“King Shark” turns out to be a surprisingly emotional journey for all of the members of Team Flash.
Flash fans are more than familiar with King Shark after his introduction in “The Fury of Firestorm” as a soldier in Zoom’s army of breachers. Even though he’s been mentioned multiple times since his debut, “King Shark” is the most screentime we’ve seen for this imposing villain thus far. Despite the increase in exposure though, “King Shark” is about more than the Flash beating the salt out of a 9 foot tall shark man/nightmare factory. “King Shark” is (and I can’t believe I’m saying this) far more nuanced than all that. The episode does indeed feature everything you might want from a face-off with a villain like King Shark, including an absolutely jaw dropping (that one wasn’t on purpose) CGI finale involving a showdown on Central City’s Bay/Sea/Ocean/Largeplotneccessarybodyofwater that looks just as cool as something with that description probably should. In fact, all the visual effects for King Shark are incredibly well done, with the creature feature aspect not letting down the supervillain origins of this insanely difficult to present villain. Individual gills move, the face emotes (as much as a shark person can emote, that is), and while King Shark doesn’t quite make it out of the uncanny valley the interactions with his environment are still surprisingly realistic while still showcasing his impressive physical abilities.
Yes there’s a giant sharkman rampaging across Central City, and it should be given an important place on the team’s to do list. That doesn’t stop the Flash from picking up on some of the dangling plot threads from “Escape from Earth-2,” including completing some emotional arcs for some of the characters. Caitlin attempts to deal with Jay’s sudden death, which works against Cisco’s attempts to hide the nature of her doppelganger from Earth-2. This plotline gave Caitlin something profound and developmental to do as she reverted back to how she was when the series first started. It doesn’t insult the intelligence of the character though. Her scenes with Cisco also reveal a lot of self-awareness that is usually lacking in shows like this, but it fits the scientific part of Caitlin as she comes to terms independently. Despite the strong showing from Danielle Panabaker though, Gustin’s Barry mans the emotional crux this time around. We’re all used to seeing Grant Gustin really emote as Barry, but nowhere is it more obvious than his heartbreaking reveal of his guilt about Earth-2. It’s a scene that’s stirred up by the difficult interactions with Wally, creating a vaccuum between the two characters that is played off as being uncomfortable and awkward, but without being melodramatic or whiny. The entire episode really showcases Barry’s internalization of all the problems that he and his loved ones have faced since he became the Flash. It also gives the series a reason to show a not often seen dynamic between Barry and Diggle, allowing the chemistry between the characters a chance to grow.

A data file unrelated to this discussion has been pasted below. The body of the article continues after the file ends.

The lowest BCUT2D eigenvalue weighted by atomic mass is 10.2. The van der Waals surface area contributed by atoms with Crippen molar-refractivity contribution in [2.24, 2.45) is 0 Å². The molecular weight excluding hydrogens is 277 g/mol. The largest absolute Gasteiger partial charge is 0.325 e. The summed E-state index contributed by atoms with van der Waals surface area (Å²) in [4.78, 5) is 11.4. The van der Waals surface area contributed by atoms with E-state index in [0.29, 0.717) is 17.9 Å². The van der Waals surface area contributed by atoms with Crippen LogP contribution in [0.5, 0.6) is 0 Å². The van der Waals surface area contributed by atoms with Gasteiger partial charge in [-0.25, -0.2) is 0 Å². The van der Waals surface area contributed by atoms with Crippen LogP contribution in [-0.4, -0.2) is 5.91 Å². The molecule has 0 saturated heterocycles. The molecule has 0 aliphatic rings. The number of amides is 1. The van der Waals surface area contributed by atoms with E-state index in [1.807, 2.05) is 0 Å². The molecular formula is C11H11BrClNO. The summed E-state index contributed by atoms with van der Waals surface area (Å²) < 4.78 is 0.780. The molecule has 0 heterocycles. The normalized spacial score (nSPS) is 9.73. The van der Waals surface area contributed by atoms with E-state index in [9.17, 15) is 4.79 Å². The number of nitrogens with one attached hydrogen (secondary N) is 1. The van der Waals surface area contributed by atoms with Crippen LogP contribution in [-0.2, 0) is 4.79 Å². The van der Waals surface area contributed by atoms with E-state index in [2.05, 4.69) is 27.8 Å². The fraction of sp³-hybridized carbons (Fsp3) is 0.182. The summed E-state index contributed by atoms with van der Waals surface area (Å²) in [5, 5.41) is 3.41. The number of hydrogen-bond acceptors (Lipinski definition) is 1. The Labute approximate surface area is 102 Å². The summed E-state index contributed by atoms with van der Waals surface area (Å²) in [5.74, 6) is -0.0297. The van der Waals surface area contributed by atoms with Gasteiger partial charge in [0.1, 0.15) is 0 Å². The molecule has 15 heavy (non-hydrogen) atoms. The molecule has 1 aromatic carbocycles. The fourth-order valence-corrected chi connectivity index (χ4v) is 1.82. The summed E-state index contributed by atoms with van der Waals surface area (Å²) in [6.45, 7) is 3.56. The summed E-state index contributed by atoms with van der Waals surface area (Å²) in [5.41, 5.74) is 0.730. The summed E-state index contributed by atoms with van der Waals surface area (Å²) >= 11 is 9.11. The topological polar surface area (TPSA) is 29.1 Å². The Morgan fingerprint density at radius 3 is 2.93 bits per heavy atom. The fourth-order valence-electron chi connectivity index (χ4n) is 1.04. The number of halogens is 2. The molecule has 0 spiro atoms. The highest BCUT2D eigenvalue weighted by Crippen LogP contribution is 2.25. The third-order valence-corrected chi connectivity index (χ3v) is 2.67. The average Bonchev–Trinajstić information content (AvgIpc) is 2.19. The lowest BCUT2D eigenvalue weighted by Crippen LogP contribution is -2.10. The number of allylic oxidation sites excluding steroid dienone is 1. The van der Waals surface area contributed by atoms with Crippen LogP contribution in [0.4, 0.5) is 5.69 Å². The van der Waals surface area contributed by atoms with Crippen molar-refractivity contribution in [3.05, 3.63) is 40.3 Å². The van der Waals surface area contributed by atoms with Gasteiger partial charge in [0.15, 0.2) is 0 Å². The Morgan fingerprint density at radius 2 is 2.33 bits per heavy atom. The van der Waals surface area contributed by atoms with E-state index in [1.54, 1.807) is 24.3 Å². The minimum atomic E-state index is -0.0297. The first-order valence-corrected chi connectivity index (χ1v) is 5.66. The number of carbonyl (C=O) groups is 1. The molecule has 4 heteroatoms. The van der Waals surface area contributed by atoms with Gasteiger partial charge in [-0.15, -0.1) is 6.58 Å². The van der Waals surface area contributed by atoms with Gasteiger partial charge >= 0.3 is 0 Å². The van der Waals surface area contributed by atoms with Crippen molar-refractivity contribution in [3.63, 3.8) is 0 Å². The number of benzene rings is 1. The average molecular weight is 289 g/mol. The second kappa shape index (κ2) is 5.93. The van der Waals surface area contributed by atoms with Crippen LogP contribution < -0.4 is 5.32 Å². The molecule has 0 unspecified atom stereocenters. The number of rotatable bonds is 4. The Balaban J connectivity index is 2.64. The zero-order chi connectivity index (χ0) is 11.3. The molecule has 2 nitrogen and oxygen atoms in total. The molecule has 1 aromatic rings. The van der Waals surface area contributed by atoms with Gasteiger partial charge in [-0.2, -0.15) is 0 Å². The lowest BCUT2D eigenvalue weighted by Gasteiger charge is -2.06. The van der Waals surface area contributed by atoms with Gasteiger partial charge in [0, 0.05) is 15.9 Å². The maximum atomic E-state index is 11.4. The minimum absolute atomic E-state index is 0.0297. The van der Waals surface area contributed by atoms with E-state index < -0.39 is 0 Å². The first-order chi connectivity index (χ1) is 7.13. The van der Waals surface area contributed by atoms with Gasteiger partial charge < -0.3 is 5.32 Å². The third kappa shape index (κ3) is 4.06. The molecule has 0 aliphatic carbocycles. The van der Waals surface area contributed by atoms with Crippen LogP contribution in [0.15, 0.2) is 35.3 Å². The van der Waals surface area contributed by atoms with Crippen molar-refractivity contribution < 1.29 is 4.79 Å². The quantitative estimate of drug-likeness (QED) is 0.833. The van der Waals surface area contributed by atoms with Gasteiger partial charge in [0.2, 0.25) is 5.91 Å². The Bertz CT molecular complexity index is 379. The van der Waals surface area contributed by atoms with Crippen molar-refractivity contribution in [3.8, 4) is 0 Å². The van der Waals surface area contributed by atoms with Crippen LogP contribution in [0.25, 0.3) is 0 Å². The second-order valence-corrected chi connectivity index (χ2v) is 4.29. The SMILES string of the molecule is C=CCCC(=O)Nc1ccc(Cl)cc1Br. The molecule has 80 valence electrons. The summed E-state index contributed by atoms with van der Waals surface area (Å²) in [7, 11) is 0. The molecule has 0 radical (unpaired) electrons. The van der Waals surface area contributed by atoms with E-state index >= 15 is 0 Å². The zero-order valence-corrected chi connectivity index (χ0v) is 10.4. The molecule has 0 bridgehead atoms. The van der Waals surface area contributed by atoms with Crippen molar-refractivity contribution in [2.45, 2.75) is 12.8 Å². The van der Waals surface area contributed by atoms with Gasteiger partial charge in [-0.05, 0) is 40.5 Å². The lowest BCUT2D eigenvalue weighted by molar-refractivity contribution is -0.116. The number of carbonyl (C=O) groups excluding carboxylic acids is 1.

Final Word: “King Shark” is not the big lumbering beatdown between a live-action Street Shark and The Flash that it threatens to be, but a powerful story that involves a lot of interpersonal friction between the characters and their choices. The Lyla and Diggle guest appearances spice up the formula a bit, giving viewers a through way in to a tragically neglected dynamic between Barry and Diggle. Caitlin experiences a fair amount of grief from Jay’s death, and Barry and Wally struggle to find common ground. Despite the drama being the biggest winner here, the King Shark stuff still doesn’t disappoint. It’s a little brief on the monster mash side, but the ending is a well executed special effects extravaganza that makes the style over substance a blessing rather than a curse.
“King Shark” gets a 8.5/10. A shoehorned in ending along with an anticlimactic reveal of the identity of Zoom fail to make any more of this otherwise solid installment of The Flash.